Cue the long groan, I am out of remission and my platelets hit a startling 53,000 this week. This triggered swift action by my new hematology team, so I am taking 40mg of prednisone daily.
Before I get into that- let me tell you how much I love my new hematologist. Dr. Ahn retired February 2018, so I was nervous about seeing a new doctor. Friends of mine recommended Dr. Harrington at UM (who’s father happened to discover how ITP works). He’s brilliant, funny, and practical in his treatment of ITP, especially when it comes to steroids. I was so glad to hear him say he won’t keep me on prednisone for a long period of time.
I had blocked out most of the negative experiences I had almost 5 years ago with steroids. After all the moon face, acne, weight gain, constant hunger, anger, poor temperature regulation, and insomnia were horrible. Well, that’s all back and I have been expressing my frustration about it. I was finally able to sleep last night, thanks to medical marijuana (more on that in an upcoming post). I wish I had that stuff back in 2014 when this journey started. I woke up this morning a bit more refreshed and less hungry. My goal right now is to not gain any weight while moving through this part of the treatment process.
I’m documenting bruises again and getting weekly CBCs. Obvious goal: using Rituxan again. But I run into the same problem I had in 2014, safety data is scarce. I’m leaning on my team at UM to trust that since it worked once, it will work again. Since I am traveling a lot this month, I am hoping by mid-May we will be able to get those infusions going.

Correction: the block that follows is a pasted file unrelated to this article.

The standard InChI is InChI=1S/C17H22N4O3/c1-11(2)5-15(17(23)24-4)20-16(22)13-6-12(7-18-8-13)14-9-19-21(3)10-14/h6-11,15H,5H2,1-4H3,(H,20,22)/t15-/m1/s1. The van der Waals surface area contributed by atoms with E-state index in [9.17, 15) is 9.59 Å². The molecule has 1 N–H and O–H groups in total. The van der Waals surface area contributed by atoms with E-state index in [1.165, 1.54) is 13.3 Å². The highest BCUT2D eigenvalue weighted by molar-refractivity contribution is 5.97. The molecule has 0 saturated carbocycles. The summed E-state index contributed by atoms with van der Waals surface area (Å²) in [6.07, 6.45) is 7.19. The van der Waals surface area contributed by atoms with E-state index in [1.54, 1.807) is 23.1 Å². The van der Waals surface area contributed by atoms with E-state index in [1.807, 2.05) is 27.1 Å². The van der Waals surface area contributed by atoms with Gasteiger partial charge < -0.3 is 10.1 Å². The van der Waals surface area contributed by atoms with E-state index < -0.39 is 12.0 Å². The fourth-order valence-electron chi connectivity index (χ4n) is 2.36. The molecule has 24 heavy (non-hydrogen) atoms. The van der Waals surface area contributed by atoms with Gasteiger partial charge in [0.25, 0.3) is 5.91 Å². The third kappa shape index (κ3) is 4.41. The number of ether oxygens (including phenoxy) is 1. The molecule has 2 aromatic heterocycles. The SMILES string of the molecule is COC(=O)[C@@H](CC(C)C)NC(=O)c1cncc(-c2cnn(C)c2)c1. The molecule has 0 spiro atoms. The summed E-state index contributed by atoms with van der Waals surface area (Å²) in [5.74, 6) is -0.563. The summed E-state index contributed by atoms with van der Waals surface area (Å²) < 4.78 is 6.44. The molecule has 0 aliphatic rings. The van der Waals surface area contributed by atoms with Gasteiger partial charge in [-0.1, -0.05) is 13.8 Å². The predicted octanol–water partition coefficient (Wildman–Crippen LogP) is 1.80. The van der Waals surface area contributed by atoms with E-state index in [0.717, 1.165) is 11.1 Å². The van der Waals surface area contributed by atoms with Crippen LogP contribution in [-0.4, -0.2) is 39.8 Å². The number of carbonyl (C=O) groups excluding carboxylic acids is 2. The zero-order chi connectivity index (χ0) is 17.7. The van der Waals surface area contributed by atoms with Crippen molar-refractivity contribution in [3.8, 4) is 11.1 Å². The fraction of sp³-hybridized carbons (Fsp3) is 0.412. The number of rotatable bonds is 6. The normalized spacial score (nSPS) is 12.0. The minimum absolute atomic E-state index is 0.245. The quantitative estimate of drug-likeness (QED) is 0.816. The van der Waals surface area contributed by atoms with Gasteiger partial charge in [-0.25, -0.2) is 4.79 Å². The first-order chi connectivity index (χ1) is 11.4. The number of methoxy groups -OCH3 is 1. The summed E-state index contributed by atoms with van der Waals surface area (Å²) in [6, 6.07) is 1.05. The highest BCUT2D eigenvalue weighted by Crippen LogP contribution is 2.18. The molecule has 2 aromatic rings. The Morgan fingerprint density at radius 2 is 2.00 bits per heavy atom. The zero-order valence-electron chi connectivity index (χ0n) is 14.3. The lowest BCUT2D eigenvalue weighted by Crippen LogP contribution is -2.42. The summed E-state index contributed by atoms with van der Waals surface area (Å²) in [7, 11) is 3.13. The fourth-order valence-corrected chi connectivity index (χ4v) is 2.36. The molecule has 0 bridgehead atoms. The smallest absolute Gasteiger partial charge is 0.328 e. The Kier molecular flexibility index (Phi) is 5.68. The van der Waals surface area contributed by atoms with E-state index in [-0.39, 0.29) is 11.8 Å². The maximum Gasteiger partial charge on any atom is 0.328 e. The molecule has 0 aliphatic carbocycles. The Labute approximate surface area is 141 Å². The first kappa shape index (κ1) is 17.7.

If you have used Rituxan more than once for ITP and are willing to share your experiences with me (and your CBC data), please email me at RareCandace@gmail.com. I’m planning on doing something similar to what I did in 2014, creating a mini data set to show the efficacy of Rituxan for immune destruction of platelets.
There’s more to this story, I am still hard at work behind the scenes to get ITP patients access to a CD 20 inhibitor ON LABEL. Stay tuned.
I want to congratulate the following people on winning a signed copy of How To Heal A Bruise!
Thank you to everyone for posting your ITP Awareness Day photos! Remember that awareness and advocacy is important every day of the year.
A wonderful platelet pal, the owner of ITPandMe.com has published a book! I am so excited to be giving away three signed copies of the book.
Contest begins on Wednesday, September 23, 2015 at 11am EST.
Three (3) people will be selected to win a signed copy of How To Heal A Bruise by sharing a social media campaign message to raise awareness of ITP.
**Make sure you put Meg & I in the tweets so I can see them!**
Also, I will accept bonus submissions if you tweet using #ITPAware and link to How To Heal A Bruise on Amazon!
Take a photo holding a sign discussing life with ITP, the 21st Century Cures Initiative or how much you hate Prednisone and you will receive TWO (2) bonus entries!
Note: you’re giving me consent to use your photo on social media to continue to raise awareness about ITP. Get creative and have fun! Make sure you tag me on Instagram and Twitter: @RareCandace